The Broad is Back!

September 25, 2012

Times have changed

Filed under: Uncategorized — by maggiec @ 10:43 am
Tags: , , , , ,

Read of the uproar in the UK news as a 15 year old girl ran off with her 30 year old maths teacher. I shook my head but then realized, wow, my 15 year old great grandmother married my 30 year old great grandfather in 1877 and no one cared about the age difference.

The big problem was he was RC she was AC. Not condoning the teacher’s actions, but just a realization of how the idea of “childhood” has changed and the roles of women have changed. G-Grandma went on to have 23 children (7 survived to adulthood), sing on the stage, emigrate, widowed at 40, became a midwife, reared a passel of grandchildren thanks to flu epidemic then died an old woman at the age of 60.

Out lives have changed so much. What would she have thought about her great grandchild? A doctor, not medical, but of philosophy. Teaches at a university. Lived in four countries to her two. Had one child and had him when she was nearly 30!  By that age, my grandmother had had 19 children!

There’s a book in this.  Someday I’ll write it.  But musings for the day.  I really need to get on here and write more.

I have written a poem about great grandma, so I’ll share it here

 

Motherland

My great-grandmother McCormick

used to move with alarming regularity.

Back then, first month’s rent was free.

No lease, I guess.

With strong-backed sons and few possessions

it was cheaper to move than to stay.

 

As I sit in my apartment today

I wish I had great-grandmother’s option.

Like her, I find paying monthly a strain.

What would she think of my rent?

Per month I pay about nine times

the average annual salary of back then.

 

Over a hundred times what great-grandma paid.

Per month, for the same two rooms.

Except I have hot and cold running water, heating,

and an inside toilet that flushes.

I imagine sometimes that she even knew this building

that was built before she  was gone,

though she lived on the East side.

This rough Irish westside neighborhood

might have beckoned sometimes.

 

What would she think of this great-grandchild?

I often think of her as I stride the streets she must have known.

But there is little left of her New York.

It was May 1883 when she arrived–

Her first act was crossing the newly-opened 

Brooklyn Bridge–a wonder of the modern world.

She died in summer 1921, still only 61.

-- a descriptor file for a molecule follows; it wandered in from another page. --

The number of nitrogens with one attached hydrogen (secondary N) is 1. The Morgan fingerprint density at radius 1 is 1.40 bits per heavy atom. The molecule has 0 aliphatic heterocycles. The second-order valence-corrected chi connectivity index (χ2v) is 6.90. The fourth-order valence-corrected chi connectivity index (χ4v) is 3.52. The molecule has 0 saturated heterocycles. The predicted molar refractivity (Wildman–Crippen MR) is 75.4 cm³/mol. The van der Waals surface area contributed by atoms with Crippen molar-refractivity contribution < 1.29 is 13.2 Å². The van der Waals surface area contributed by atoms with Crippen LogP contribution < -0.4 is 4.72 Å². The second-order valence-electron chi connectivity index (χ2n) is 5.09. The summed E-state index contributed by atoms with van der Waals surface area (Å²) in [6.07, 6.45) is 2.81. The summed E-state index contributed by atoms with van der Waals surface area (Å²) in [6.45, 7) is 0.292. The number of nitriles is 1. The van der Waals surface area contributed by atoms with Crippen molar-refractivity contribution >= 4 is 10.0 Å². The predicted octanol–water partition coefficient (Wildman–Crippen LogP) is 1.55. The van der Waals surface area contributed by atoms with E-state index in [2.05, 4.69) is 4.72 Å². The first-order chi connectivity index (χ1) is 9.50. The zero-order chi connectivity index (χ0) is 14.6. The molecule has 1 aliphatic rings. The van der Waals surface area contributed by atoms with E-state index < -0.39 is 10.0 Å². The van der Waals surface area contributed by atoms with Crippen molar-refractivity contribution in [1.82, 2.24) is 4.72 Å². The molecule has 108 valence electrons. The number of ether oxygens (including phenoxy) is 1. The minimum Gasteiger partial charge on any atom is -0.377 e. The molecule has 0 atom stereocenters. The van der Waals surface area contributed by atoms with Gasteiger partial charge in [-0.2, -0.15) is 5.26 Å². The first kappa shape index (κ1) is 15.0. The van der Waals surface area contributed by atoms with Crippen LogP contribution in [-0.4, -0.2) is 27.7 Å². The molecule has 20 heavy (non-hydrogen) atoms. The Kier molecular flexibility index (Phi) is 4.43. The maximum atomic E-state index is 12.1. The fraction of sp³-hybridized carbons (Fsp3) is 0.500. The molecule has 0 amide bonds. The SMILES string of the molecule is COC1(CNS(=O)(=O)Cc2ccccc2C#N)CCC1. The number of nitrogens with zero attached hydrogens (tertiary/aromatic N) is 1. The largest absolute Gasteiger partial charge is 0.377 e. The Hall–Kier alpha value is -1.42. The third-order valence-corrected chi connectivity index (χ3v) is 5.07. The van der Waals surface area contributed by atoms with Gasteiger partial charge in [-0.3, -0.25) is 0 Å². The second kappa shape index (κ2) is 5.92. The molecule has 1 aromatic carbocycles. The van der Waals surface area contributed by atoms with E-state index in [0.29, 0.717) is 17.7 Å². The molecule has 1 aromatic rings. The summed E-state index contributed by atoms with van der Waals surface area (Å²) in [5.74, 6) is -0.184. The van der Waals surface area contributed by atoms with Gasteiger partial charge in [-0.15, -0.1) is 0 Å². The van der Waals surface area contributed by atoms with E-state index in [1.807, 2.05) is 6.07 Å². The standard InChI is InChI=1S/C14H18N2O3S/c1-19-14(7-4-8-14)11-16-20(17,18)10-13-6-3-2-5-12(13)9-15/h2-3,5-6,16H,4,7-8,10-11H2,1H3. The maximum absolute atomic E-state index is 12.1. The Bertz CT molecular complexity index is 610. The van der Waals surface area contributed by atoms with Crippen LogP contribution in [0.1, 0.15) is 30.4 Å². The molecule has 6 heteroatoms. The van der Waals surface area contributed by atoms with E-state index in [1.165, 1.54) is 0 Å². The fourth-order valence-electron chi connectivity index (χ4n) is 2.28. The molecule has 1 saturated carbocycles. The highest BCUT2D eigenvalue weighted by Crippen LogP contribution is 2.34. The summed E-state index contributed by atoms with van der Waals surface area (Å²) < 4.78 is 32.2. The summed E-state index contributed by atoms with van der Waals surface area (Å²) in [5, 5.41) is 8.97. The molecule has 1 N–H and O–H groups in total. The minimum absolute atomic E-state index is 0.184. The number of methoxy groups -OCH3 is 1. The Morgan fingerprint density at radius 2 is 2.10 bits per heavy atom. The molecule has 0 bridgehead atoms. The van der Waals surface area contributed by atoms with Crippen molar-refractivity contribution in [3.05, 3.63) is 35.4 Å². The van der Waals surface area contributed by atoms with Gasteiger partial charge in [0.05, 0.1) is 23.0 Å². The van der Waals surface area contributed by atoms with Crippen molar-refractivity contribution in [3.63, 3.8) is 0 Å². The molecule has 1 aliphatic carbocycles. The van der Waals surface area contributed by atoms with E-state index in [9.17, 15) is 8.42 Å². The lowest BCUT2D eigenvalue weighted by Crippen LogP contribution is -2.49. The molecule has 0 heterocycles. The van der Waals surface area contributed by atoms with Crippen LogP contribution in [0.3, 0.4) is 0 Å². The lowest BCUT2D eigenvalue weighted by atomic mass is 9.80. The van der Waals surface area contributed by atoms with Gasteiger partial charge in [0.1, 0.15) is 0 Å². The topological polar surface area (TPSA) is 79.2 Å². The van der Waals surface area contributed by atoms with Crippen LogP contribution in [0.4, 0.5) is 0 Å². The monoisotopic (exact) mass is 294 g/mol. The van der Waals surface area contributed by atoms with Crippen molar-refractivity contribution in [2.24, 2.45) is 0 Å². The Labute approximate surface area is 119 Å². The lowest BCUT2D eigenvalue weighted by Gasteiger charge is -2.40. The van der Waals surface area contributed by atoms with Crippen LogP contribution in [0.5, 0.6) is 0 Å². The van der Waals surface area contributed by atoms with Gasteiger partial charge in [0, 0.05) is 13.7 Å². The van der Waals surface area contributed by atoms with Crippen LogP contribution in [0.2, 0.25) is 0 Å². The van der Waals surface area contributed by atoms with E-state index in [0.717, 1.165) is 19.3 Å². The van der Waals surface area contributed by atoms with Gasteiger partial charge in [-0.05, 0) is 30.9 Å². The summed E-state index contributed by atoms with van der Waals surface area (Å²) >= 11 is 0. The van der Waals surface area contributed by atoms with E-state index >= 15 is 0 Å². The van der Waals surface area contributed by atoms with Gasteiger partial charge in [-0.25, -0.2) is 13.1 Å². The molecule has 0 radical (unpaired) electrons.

Ten years older than I am now, yet an old woman,

worn by care, by chlldbirth, by poverty.

 

What would she think of this descendant?

I’d like to think the iron strength in my DNA comes from her.

Like her, I left my native land.

Lived with strangers, yet I returned.

She always hoped to return to Ireland.

I never thought I would return to America.

 

I thought of her–her hoping to return–

the first time my plane landed in Dublin.

She would be so thrilled that a McCormick had come back,

Even though I was never a McCormick, I was still hers.

I thought about settling there, but Granny, 

you would not know the place.  In 1922 it was freed–

But would you care, once-protestant daughter of Anglo-Irish?

 

But in our shared city,

I look for buildings she would have known.

So much of this city is new–

So new that it was not even here

when I gave birth to her great great grandson

in the city she had come to for a better life.

I was gone for fourteen years, and somedays

I look around, amazed, at the city that sprang up while I was gone.

 

Where you used to live there is a public college now. Sometimes

I would go hear speakers or poets there, and I always thought of you

and nana, your daughter, living in those streets, all changed now.

What was it like then, I wonder. I imagine you trudging the streets alone,

at night, returning home after long hours spent helping the labor of other women.  

Your own 23 babies gave you the knack for helping other women through.

 

Widowed alone in a foreign place, young ones still, more on the way

(twins who died at birth, perhaps a blessing, poor fatherless ones).

You turned to a profession you could do. The creative life,

the life on stage, singing, no longer an option for a woman like you.

You stayed in New York, your eldest grown and moving on. 

Building family here, family that has spread from coast to coast,

from north to south.  Your descendants cover America.

 

But one remains. Of all the countless McCormick spawn, 

one remains true to your city. Of all the cousins, just one

raises her son on the smaller island you came to all those years ago.

 

New York City is in my bones, buried there

by three generations of women

who walked these streets, loved this town.

My ties to it as strong as my ties to them–

Love carried on a cellular level, in the blood.

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